The Average Cost for Replacing an Inner Tie Rod Is $99-$211 Depending on If You Go to the Mechanic or DIY.
This price range is based on national averages for all vehicles and does not factor in taxes, fees, or your particular make and model. For a more accurate estimate based on your make, model, and location, use the RepairPal Fair Price Estimator.
Cost at the Mechanic: $149-$211
Having your inner tie rods replaced generally takes anywhere from one to three hours at the mechanic’s shop. Having a lift makes accessing the steering mechanism underneath the car much easier than for a home DIYer. A special tool is required to remove the inner tie rod ends. Any mechanic will already have one. Finally, a wheel alignment may be required afterward, which is another task that requires equipment that only a shop will have. For all these reasons, replacing an inner tie rod is probably best left to the professionals.
Cost to DIY: $99-$148
- Difficulty Level: Advanced
- Parts Needed:
- New inner tie rods
- Torque wrench
- Grease gun
- Socket wrench set
- Inner tie rod tool
- Needle-nose pliers
- Jack stands
It will likely take longer to do this job in your driveway or garage than it will take a shop since a shop has much easier access underneath the vehicle. Unless you already own an inner tie rod tool, you must factor in the cost of this tool along with the parts you will need. If you are extremely careful, it might be possible to avoid needing an alignment afterward by counting exactly how many turns it takes to unscrew the outer tie rod from the inner one, then turning it exactly that many times when installing it on the replacement. This still may not get your alignment perfect, though, resulting in excessive tire wear and undesired handling characteristics.
While the work itself is fairly straightforward, between the specialized equipment required and the precision necessary to ensure a good alignment, we recommend letting a shop handle this job.
What Is an Inner Tie Rod?
Tie rods are important parts of your vehicle’s steering system. They connect your steering rack to the hubs, enabling the vehicle to steer left and right. Tie rods also set the “toe” portion of your wheel alignment, making sure that your front wheels point straight down the road. Every vehicle has two tie rods, one on each side of the car, connected to the left and right wheels.
Tie rods have an inner and outer section. The inner tie rod is threaded, and the outer tie rod screws onto it like a nut onto a bolt. This is what allows the toe adjustment in your alignment. When the outer tie rod is set to precisely the right place, a nut or some other hardware locks it in place so that it can’t change until the next time it’s adjusted, or when parts are replaced as in this job.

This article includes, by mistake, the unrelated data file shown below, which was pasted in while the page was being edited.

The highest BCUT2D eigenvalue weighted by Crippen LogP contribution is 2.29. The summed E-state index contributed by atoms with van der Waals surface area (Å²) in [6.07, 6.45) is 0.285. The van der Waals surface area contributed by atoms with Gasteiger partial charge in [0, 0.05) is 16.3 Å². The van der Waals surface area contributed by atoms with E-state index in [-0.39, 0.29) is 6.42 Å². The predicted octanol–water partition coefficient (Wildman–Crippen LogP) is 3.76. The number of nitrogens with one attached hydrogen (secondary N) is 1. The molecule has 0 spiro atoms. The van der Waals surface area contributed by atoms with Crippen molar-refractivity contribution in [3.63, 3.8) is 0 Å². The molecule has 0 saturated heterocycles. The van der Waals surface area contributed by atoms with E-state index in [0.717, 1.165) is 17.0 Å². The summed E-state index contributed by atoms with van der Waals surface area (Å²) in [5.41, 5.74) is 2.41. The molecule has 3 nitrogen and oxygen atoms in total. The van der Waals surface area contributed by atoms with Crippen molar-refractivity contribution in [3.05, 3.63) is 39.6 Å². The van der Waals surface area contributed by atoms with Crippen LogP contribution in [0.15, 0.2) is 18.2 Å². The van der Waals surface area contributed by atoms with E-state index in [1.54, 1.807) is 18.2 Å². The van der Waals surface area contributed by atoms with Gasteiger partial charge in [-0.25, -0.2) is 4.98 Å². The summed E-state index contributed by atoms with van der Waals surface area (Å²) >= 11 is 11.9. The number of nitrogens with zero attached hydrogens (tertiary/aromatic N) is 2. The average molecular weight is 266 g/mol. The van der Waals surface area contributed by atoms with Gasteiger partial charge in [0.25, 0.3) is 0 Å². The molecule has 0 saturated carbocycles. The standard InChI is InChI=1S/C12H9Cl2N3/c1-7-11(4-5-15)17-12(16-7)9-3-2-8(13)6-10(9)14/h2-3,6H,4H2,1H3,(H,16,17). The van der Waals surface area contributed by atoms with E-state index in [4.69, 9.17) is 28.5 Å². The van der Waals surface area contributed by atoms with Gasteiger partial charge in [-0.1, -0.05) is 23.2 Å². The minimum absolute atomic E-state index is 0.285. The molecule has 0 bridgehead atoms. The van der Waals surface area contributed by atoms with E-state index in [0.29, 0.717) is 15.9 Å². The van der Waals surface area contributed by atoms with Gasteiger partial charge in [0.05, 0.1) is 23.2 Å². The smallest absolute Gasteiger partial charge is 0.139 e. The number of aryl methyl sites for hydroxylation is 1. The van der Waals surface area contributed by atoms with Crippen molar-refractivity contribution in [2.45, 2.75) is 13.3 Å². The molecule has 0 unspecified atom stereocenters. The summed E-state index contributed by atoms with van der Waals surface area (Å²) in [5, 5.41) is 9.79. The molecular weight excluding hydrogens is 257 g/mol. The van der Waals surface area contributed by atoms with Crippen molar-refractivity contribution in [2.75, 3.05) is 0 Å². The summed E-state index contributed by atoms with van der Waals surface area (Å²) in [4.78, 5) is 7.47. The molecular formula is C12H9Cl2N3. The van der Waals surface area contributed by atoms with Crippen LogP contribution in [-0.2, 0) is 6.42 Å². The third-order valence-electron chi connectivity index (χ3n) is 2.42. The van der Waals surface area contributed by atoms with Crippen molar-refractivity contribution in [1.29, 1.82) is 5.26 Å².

What Does an Inner Tie Rod Replacement Include?
The mechanic will put your car on a lift, remove the front wheels, and lift up the car. The outer tie rod will then be removed, then the rubber boot protecting the joint on the inner tie rod. A special tool is required to remove the inner tie rod from the steering rack. The new inner tie rod is installed, along with a new boot. If the outer tie rod is still good, it gets reinstalled. Otherwise, it’s replaced with a new one. A good mechanic may be able to mark and preserve your previous alignment settings, but sometimes a new wheel alignment service is required to make sure it’s correct.
What Happens If You Don’t Replace Your Inner Tie Rod?
The tie rods, inner and outer, take a great deal of abuse as your can bounces down bumpy roads. They can get bent and wear out over time. This is particularly true in northern areas, where components under the car are exposed to salty roads in winter and rust. Careless driving into curbs can also bend or otherwise damage a tie rod.
All of these factors weaken the tie rod, compromising its ability to safely steer your car. As it gets weaker, it begins to bend and flex more, which accelerates how quickly it wears out. If not addressed, eventually the tie rod will break, disconnecting the hub and wheel from the steering mechanism. This will leave you unable to steer at all, a very dangerous situation that will also cause damage to other components. This is why it’s important for you to address damaged parts as soon as you can, for the sake of both your wallet and your safety.
How Often To Replace Your Inner Tie Rod
There is no recommended time interval for replacing your inner tie rods. A good tie rod should last for many years, but unusual situations can cause them to wear out faster or get damaged. If you get into a wreck, for instance, you should have your inner tie rods checked to make sure they’re still up to the task. If you live in an area that performs regular safety inspections, one of the items they check is the tie rods. If they’re not up to snuff, your car will fail inspection, requiring you to replace one or more tie rods before your car can legally get back on the road.
Common Symptoms You Need to Replace Your Inner Tie Rod
If you think that your vehicle issues might be caused by bad inner tie rods, see if any of these symptoms apply to you:
- You can hear grinding metal, popping, or clicking sounds when you’re turning the steering wheel
- You can feel vibrations in the steering wheel
- One wheel doesn’t turn at all
- Your tires are wearing out quickly or unevenly, indicating a bad alignment
Some of these symptoms are warnings. Some are downright dangerous. As soon as you notice any of these symptoms, take your vehicle to a mechanic immediately or even have it towed.
Related Maintenance Services
The following services are commonly performed with inner tie rod replacements:
- Wheel alignment
- Outer tie rod replacement
- Tire rotations
- State safety inspections
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